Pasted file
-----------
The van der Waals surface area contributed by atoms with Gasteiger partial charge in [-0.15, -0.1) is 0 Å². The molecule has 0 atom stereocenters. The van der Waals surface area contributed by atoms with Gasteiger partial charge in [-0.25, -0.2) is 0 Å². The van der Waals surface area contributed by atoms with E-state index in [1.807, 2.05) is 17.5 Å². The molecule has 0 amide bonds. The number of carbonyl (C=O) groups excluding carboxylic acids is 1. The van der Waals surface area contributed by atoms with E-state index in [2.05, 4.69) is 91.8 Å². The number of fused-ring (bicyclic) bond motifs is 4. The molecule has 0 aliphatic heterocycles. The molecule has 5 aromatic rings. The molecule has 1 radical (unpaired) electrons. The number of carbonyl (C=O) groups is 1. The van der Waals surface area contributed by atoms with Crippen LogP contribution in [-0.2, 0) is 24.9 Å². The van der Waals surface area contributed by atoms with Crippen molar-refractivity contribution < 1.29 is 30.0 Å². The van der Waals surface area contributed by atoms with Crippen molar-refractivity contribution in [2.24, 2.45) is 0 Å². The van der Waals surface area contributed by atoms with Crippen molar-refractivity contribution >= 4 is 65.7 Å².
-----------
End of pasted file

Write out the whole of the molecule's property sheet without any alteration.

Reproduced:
The van der Waals surface area contributed by atoms with Gasteiger partial charge in [-0.15, -0.1) is 0 Å². The molecule has 0 atom stereocenters. The van der Waals surface area contributed by atoms with Gasteiger partial charge in [-0.25, -0.2) is 0 Å². The van der Waals surface area contributed by atoms with E-state index in [1.807, 2.05) is 17.5 Å². The molecule has 0 amide bonds. The number of carbonyl (C=O) groups excluding carboxylic acids is 1. The van der Waals surface area contributed by atoms with E-state index in [2.05, 4.69) is 91.8 Å². The number of fused-ring (bicyclic) bond motifs is 4. The molecule has 0 aliphatic heterocycles. The molecule has 5 aromatic rings. The molecule has 1 radical (unpaired) electrons. The number of carbonyl (C=O) groups is 1. The van der Waals surface area contributed by atoms with Crippen LogP contribution in [-0.2, 0) is 24.9 Å². The van der Waals surface area contributed by atoms with Crippen molar-refractivity contribution < 1.29 is 30.0 Å². The van der Waals surface area contributed by atoms with Crippen molar-refractivity contribution in [2.24, 2.45) is 0 Å². The van der Waals surface area contributed by atoms with Crippen molar-refractivity contribution >= 4 is 65.7 Å².